Forensics review reveals hair evidence was possibly exaggerated in 27 capital cases

A review of thousands of FBI laboratory files has uncovered 27 death penalty cases in which experts may have exaggerated the reliability of hair analysis.

FBI lab reports dating back to at least the 1970s assert that hair analysis can’t be used to make a positive identification, but some FBI agents differed in their testimony, telling of near-certain matches, the Washington Post reports. The 27 death penalty cases are among 120 cases in which possible hair-analysis flaws have been identified.

The FBI and the Justice Department uncovered the cases in a review of more than 20,000 lab files that was undertaken in consultation with the Innocence Project and the National Association of Criminal Defense Lawyers, the story says. So far, about 15,000 files have been reviewed, turning up about 2,100 cases in which hair evidence was used and 120 convictions that could be problematic, including the 27 capital cases. The death-penalty cases will get the highest priority in further reviews; cases in which the defendant has already been executed will not be excluded.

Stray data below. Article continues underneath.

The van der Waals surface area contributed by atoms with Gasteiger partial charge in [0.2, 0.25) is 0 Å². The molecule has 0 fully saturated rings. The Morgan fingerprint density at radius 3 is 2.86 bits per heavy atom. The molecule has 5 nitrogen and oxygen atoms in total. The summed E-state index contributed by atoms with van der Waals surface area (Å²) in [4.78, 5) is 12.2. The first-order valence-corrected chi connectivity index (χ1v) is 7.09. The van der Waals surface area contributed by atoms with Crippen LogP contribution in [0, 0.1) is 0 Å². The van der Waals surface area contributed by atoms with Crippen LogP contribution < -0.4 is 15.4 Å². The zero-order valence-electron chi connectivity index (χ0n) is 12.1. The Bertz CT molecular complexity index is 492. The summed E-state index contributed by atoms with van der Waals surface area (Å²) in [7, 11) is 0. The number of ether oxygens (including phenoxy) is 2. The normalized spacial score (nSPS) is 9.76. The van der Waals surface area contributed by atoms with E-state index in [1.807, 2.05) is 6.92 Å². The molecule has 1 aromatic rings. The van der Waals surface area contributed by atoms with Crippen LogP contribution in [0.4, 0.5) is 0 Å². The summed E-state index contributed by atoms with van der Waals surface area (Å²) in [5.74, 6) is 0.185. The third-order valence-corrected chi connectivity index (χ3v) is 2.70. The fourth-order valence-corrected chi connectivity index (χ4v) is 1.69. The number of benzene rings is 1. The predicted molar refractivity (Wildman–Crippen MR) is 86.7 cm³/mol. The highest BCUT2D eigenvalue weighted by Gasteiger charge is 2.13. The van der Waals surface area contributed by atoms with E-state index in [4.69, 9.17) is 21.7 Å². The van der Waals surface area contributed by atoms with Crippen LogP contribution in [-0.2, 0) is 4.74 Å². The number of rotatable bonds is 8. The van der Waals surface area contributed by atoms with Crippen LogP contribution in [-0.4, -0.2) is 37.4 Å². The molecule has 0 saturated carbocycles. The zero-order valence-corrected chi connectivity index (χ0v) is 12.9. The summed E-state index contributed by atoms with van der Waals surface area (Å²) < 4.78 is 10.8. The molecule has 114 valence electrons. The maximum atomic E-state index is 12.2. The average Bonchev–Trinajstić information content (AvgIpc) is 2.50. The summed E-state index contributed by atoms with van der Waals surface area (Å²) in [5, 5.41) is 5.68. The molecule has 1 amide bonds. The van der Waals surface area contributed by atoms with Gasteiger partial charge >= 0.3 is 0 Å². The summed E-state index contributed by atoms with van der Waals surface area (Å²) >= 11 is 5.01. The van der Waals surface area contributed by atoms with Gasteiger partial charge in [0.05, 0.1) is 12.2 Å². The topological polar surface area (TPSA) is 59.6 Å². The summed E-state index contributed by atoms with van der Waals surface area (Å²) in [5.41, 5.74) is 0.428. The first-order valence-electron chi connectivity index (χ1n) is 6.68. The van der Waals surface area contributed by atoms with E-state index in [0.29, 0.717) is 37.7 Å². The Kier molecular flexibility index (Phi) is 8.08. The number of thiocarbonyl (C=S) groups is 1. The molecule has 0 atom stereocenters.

The Justice Department will notify prosecutors, convicted defendants and their lawyers if a review panel finds FBI examiners made excessive claims. In such cases, the Justice Department will waive rules that restrict post-conviction appeals and will test DNA evidence upon the request of judges or prosecutors.

Those standards were hammered out in an agreement between the Justice Department, the FBI, the Innocence Project and the NACDL, according to the Post and a press release.

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